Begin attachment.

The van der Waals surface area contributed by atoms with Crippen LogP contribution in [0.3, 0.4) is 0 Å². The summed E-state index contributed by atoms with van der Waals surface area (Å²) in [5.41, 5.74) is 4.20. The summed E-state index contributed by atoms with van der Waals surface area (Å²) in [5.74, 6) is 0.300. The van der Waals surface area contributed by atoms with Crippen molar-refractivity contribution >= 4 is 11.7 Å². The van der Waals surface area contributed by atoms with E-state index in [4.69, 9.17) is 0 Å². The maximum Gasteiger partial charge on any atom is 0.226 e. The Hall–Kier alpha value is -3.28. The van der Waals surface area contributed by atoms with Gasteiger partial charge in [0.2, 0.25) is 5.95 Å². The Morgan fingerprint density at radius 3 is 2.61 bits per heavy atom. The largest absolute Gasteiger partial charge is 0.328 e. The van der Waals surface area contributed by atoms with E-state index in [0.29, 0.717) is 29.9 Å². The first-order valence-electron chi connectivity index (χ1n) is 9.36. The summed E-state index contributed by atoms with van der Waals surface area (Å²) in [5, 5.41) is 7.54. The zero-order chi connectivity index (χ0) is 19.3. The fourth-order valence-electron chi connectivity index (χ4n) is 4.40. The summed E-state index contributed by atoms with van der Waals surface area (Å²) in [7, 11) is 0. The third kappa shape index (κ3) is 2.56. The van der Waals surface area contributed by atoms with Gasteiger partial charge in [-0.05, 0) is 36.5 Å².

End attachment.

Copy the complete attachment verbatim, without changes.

The van der Waals surface area contributed by atoms with Crippen LogP contribution in [0.3, 0.4) is 0 Å². The summed E-state index contributed by atoms with van der Waals surface area (Å²) in [5.41, 5.74) is 4.20. The summed E-state index contributed by atoms with van der Waals surface area (Å²) in [5.74, 6) is 0.300. The van der Waals surface area contributed by atoms with Crippen molar-refractivity contribution >= 4 is 11.7 Å². The van der Waals surface area contributed by atoms with E-state index in [4.69, 9.17) is 0 Å². The maximum Gasteiger partial charge on any atom is 0.226 e. The Hall–Kier alpha value is -3.28. The van der Waals surface area contributed by atoms with Gasteiger partial charge in [0.2, 0.25) is 5.95 Å². The Morgan fingerprint density at radius 3 is 2.61 bits per heavy atom. The largest absolute Gasteiger partial charge is 0.328 e. The van der Waals surface area contributed by atoms with E-state index in [0.29, 0.717) is 29.9 Å². The first-order valence-electron chi connectivity index (χ1n) is 9.36. The summed E-state index contributed by atoms with van der Waals surface area (Å²) in [5, 5.41) is 7.54. The zero-order chi connectivity index (χ0) is 19.3. The fourth-order valence-electron chi connectivity index (χ4n) is 4.40. The summed E-state index contributed by atoms with van der Waals surface area (Å²) in [7, 11) is 0. The third kappa shape index (κ3) is 2.56. The van der Waals surface area contributed by atoms with Gasteiger partial charge in [-0.05, 0) is 36.5 Å².